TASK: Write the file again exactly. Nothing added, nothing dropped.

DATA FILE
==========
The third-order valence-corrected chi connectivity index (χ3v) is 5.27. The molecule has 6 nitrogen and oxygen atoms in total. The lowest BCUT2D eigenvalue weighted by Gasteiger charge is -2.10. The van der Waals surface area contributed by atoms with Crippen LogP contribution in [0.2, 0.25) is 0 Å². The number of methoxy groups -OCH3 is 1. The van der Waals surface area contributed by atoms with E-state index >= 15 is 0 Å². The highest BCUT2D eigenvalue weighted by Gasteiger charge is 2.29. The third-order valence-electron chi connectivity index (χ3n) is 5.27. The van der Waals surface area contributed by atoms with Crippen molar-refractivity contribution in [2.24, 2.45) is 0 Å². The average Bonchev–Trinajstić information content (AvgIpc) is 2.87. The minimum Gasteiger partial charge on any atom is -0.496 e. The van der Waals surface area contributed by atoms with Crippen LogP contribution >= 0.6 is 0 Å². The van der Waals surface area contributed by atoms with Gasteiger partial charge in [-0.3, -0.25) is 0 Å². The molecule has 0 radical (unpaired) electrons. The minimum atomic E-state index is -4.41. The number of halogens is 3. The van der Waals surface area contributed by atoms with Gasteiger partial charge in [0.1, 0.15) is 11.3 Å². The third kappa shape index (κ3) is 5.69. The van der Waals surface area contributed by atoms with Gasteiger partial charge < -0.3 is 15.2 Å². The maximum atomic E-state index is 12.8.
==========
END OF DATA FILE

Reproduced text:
The third-order valence-corrected chi connectivity index (χ3v) is 5.27. The molecule has 6 nitrogen and oxygen atoms in total. The lowest BCUT2D eigenvalue weighted by Gasteiger charge is -2.10. The van der Waals surface area contributed by atoms with Crippen LogP contribution in [0.2, 0.25) is 0 Å². The number of methoxy groups -OCH3 is 1. The van der Waals surface area contributed by atoms with E-state index >= 15 is 0 Å². The highest BCUT2D eigenvalue weighted by Gasteiger charge is 2.29. The third-order valence-electron chi connectivity index (χ3n) is 5.27. The van der Waals surface area contributed by atoms with Crippen molar-refractivity contribution in [2.24, 2.45) is 0 Å². The average Bonchev–Trinajstić information content (AvgIpc) is 2.87. The minimum Gasteiger partial charge on any atom is -0.496 e. The van der Waals surface area contributed by atoms with Crippen LogP contribution >= 0.6 is 0 Å². The van der Waals surface area contributed by atoms with Gasteiger partial charge in [-0.3, -0.25) is 0 Å². The molecule has 0 radical (unpaired) electrons. The minimum atomic E-state index is -4.41. The number of halogens is 3. The van der Waals surface area contributed by atoms with Gasteiger partial charge in [0.1, 0.15) is 11.3 Å². The third kappa shape index (κ3) is 5.69. The van der Waals surface area contributed by atoms with Gasteiger partial charge < -0.3 is 15.2 Å². The maximum atomic E-state index is 12.8.